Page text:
Seeing our kids grow up and start moving away from us is so difficult, isn't it? Yet giving them that independent space is one of our gifts to them as we parent. Hang in there. It will get easier.

JamieD said...

I ditto the above advice - it all sounds good! Remember . . . baby steps.

I still have the utmost confidence in you. Even the advice giver needs advice of their own sometimes.

A.M.S. said...

Huge hugs!

momofonefornow said...

OK, here is the thing, if you want to stay, stay. They are children and you have the right to handle this the way you need to. However, I would suggest that you don't sneak around. Tell the director that you are overwhelmed by the change and that while you try to get used to the idea you would like to spend the days in the library. You don't want them to see you as deceptive. That would not be a good start.

If you decide you are ready to leave them, what you really need is to have Josh take them and drop them off. Then, you need to just try and pretend they are on a playdate or with your usual babysitters, whatever makes you the most comfortable.

Fertilized said...

First off, Can i tell you that I am crying with you. This just breaks my heart.

I second (or third) the suggestion for a pedicure.

I really love the idea about the friend.

Kristin said...

Go one better than a pedicure. Schedule an hour long massage. That will get you away for a substantial period of time and you will feel divine when you are done.

Jen said...

Maybe you can offer to volunteer in the classroom a little? I was a daycare teacher and I would have loved to have a parent come in to do a special craft or snack. It might be easier to leave after you've seen them comfortable in their environment a little.

(If you decide to do that, I have plenty of fun craft and snack ideas for that age group.)

By the way, I totally understand. It seems perfectly logical to me to stay at the daycare all day. When I was small and attending daycare, my dad had to drop me off because my mom couldn't do it. She picked me up instead. Don't be embarrassed. You aren't the first and you certainly won't be the last.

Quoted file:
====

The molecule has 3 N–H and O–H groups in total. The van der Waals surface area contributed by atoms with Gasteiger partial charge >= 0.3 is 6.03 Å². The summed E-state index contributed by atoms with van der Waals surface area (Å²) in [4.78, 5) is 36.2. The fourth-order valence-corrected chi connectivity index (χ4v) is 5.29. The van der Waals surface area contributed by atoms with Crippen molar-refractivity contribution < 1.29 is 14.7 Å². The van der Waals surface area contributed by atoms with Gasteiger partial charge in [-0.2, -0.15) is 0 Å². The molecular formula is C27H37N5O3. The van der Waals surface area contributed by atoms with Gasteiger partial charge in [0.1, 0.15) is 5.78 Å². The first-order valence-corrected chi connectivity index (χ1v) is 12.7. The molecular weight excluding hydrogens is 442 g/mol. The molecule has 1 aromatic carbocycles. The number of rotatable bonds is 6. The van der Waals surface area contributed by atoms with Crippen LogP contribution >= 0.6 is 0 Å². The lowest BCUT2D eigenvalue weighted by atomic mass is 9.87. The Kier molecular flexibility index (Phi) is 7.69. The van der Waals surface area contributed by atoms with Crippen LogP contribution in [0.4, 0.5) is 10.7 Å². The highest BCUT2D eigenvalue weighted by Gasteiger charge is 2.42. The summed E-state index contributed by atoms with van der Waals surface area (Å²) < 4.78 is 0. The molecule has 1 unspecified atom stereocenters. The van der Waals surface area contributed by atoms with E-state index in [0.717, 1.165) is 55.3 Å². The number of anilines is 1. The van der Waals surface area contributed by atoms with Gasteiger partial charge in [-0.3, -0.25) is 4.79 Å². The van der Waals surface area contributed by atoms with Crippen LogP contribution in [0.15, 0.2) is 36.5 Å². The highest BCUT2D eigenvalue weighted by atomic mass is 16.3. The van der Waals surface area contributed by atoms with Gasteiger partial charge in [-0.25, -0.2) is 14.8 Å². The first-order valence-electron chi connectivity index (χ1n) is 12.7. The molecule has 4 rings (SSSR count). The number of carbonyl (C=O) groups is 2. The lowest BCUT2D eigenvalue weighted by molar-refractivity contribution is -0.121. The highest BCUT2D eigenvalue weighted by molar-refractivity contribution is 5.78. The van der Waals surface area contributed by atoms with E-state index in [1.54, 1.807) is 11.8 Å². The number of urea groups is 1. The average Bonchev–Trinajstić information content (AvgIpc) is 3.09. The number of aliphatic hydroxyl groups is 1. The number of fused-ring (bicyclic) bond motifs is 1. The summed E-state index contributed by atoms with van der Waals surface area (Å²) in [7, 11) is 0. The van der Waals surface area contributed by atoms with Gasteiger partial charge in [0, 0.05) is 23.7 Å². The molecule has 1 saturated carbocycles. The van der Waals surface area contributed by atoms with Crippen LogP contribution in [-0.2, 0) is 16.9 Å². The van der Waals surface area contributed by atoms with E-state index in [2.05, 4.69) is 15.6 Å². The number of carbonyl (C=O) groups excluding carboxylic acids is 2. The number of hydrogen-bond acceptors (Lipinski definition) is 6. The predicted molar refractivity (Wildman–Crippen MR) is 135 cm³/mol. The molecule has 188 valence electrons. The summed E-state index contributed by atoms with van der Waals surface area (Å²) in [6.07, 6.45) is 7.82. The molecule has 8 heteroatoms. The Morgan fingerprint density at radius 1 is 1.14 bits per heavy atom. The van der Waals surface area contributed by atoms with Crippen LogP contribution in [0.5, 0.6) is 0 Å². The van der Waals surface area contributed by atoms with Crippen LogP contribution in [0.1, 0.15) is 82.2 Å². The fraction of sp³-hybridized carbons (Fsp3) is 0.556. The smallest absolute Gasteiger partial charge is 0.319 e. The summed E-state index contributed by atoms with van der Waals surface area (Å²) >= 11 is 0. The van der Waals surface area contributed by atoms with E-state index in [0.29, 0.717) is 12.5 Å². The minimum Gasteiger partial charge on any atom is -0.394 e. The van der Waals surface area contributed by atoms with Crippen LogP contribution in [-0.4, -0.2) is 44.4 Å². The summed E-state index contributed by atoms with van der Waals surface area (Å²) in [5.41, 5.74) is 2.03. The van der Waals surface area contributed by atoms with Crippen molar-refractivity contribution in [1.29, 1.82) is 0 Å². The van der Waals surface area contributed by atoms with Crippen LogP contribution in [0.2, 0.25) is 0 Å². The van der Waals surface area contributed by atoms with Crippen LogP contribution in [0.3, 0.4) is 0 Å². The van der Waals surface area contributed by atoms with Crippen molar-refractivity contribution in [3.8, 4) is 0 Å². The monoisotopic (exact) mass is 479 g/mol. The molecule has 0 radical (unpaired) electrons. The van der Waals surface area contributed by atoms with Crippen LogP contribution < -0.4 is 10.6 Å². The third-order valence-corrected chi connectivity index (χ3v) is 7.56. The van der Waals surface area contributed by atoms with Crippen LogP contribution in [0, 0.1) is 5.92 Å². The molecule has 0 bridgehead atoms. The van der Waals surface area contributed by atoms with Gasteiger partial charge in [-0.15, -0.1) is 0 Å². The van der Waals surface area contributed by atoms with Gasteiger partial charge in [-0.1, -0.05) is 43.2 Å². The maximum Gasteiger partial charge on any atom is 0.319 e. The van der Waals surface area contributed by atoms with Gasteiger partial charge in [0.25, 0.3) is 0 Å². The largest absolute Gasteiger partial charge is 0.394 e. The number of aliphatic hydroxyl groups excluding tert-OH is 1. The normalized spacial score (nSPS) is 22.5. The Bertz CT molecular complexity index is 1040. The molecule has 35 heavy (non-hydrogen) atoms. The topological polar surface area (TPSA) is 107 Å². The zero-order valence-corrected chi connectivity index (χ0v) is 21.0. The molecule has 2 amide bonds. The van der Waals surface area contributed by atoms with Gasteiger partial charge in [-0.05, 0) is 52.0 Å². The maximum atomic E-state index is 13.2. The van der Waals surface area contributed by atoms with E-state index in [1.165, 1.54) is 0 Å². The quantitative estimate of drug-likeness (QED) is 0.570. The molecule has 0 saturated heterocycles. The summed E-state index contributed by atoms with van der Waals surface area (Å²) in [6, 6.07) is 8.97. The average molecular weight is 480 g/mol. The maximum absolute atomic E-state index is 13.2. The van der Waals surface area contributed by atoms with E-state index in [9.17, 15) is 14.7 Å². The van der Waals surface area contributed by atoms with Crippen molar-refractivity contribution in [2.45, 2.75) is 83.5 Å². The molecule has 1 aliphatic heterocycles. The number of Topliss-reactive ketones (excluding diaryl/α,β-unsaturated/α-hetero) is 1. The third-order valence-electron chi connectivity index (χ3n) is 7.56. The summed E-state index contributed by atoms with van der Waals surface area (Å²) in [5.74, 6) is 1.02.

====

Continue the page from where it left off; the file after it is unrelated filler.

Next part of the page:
Or, can you have a friend go with you one morning? If I were there, I'd be happy to sit in the library with you until you felt ready to sit in the car instead. Or maybe have a friend that you trust sit in the library for you one day? Then you will know someone is there, but you could leave?

adena said...

You are missing out on enjoying the present by worrying about the future. They are not growing away from you: they are growing up, which they are supposed to be doing. I like much of the advice others have given here, but you really need to think about dealing with this issue within yourself. Sorry if this sounds harsh.

Jenn said...

I won't have to deal with this till next year but if it makes you feel better I read it and thought, "That sounds like a great idea."

What about running an errand for them? Shopping for them makes me feel better on the rare occasions we're apart.

Cara said...

You are you and you have to respect yourself whatever you feel "ready" or "not ready" to do.

But, the really weird part is that each child is different, even yours I imagine. Three weeks ago I sent my second born (but first to stay here with me) to Kindergarten. I had to be strong because SHE was a mess. As described before the whole clinging to my leg and crying thing with a touch of flailing and wailing thrown in. It was torture and I had to curb my urge to call every ten minutes! (They kinda frown on that in public school)

So, with that as my recent experience I brought my youngest for her first day of preschool yesterday. Would you believe she hung up her coat, put on her nametag and turned to me saying, "Mama, can I go now?". That day, I cried! Go figure.

I know this wasn't very "adviceful" but sometimes other peoples experiences can be just as helpful, or at the very least, give you a good laugh!

annacyclopedia said...

All the above advice sounds good, but I'm with Bleu, too. This is your process just as much as it is the twins'. So you just take all the time you need. Wishing you peace and reassurance that your connection with Wolvog and ChickieNob is way stronger than preschool, distance, or the march of time.

deanna said...